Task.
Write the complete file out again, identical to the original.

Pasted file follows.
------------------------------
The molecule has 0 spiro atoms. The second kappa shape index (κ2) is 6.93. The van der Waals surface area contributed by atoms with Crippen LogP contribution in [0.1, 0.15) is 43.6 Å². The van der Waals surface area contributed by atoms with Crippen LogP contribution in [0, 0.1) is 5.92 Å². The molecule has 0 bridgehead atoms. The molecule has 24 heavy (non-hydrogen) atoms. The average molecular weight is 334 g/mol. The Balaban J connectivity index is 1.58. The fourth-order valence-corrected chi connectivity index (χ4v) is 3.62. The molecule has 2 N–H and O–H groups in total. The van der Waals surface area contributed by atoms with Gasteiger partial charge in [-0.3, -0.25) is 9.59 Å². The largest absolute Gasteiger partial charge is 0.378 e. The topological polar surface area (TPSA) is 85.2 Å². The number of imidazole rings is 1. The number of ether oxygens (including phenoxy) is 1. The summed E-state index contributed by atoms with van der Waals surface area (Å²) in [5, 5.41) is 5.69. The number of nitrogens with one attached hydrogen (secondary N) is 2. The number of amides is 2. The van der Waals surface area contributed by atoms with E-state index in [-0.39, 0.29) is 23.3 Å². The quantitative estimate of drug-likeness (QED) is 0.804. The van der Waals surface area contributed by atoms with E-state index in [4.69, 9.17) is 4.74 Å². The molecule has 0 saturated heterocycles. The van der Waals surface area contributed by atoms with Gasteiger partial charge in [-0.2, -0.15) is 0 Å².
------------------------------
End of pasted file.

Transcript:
The molecule has 0 spiro atoms. The second kappa shape index (κ2) is 6.93. The van der Waals surface area contributed by atoms with Crippen LogP contribution in [0.1, 0.15) is 43.6 Å². The van der Waals surface area contributed by atoms with Crippen LogP contribution in [0, 0.1) is 5.92 Å². The molecule has 0 bridgehead atoms. The molecule has 24 heavy (non-hydrogen) atoms. The average molecular weight is 334 g/mol. The Balaban J connectivity index is 1.58. The fourth-order valence-corrected chi connectivity index (χ4v) is 3.62. The molecule has 2 N–H and O–H groups in total. The van der Waals surface area contributed by atoms with Gasteiger partial charge in [-0.3, -0.25) is 9.59 Å². The largest absolute Gasteiger partial charge is 0.378 e. The topological polar surface area (TPSA) is 85.2 Å². The number of imidazole rings is 1. The number of ether oxygens (including phenoxy) is 1. The summed E-state index contributed by atoms with van der Waals surface area (Å²) in [5, 5.41) is 5.69. The number of nitrogens with one attached hydrogen (secondary N) is 2. The number of amides is 2. The van der Waals surface area contributed by atoms with E-state index in [-0.39, 0.29) is 23.3 Å². The quantitative estimate of drug-likeness (QED) is 0.804. The van der Waals surface area contributed by atoms with E-state index in [4.69, 9.17) is 4.74 Å². The molecule has 0 saturated heterocycles. The van der Waals surface area contributed by atoms with Gasteiger partial charge in [-0.2, -0.15) is 0 Å².